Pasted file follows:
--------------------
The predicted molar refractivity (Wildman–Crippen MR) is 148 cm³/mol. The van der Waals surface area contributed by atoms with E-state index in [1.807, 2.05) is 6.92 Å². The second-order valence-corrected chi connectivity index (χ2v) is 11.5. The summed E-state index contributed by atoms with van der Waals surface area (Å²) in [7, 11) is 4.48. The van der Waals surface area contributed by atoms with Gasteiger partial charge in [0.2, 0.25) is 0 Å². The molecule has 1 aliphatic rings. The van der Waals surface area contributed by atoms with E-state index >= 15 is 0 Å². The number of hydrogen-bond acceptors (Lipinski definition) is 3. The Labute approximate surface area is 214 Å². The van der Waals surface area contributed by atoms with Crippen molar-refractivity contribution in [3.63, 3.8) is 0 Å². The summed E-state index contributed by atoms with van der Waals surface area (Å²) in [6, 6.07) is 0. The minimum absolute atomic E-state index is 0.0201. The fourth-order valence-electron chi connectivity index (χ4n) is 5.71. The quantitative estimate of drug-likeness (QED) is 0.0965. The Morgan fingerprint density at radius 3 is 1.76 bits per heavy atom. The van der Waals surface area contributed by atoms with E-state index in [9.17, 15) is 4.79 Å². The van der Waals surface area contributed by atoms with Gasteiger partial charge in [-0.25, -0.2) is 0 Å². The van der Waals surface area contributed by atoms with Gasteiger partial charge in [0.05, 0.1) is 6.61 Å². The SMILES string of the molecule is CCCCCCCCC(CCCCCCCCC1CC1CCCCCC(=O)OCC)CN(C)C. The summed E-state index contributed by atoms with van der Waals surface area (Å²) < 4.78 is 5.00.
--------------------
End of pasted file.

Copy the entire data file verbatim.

The predicted molar refractivity (Wildman–Crippen MR) is 148 cm³/mol. The van der Waals surface area contributed by atoms with E-state index in [1.807, 2.05) is 6.92 Å². The second-order valence-corrected chi connectivity index (χ2v) is 11.5. The summed E-state index contributed by atoms with van der Waals surface area (Å²) in [7, 11) is 4.48. The van der Waals surface area contributed by atoms with Gasteiger partial charge in [0.2, 0.25) is 0 Å². The molecule has 1 aliphatic rings. The van der Waals surface area contributed by atoms with E-state index >= 15 is 0 Å². The number of hydrogen-bond acceptors (Lipinski definition) is 3. The Labute approximate surface area is 214 Å². The van der Waals surface area contributed by atoms with Crippen molar-refractivity contribution in [3.63, 3.8) is 0 Å². The summed E-state index contributed by atoms with van der Waals surface area (Å²) in [6, 6.07) is 0. The minimum absolute atomic E-state index is 0.0201. The fourth-order valence-electron chi connectivity index (χ4n) is 5.71. The quantitative estimate of drug-likeness (QED) is 0.0965. The Morgan fingerprint density at radius 3 is 1.76 bits per heavy atom. The van der Waals surface area contributed by atoms with E-state index in [9.17, 15) is 4.79 Å². The van der Waals surface area contributed by atoms with Gasteiger partial charge in [-0.25, -0.2) is 0 Å². The van der Waals surface area contributed by atoms with Gasteiger partial charge in [0.05, 0.1) is 6.61 Å². The SMILES string of the molecule is CCCCCCCCC(CCCCCCCCC1CC1CCCCCC(=O)OCC)CN(C)C. The summed E-state index contributed by atoms with van der Waals surface area (Å²) < 4.78 is 5.00.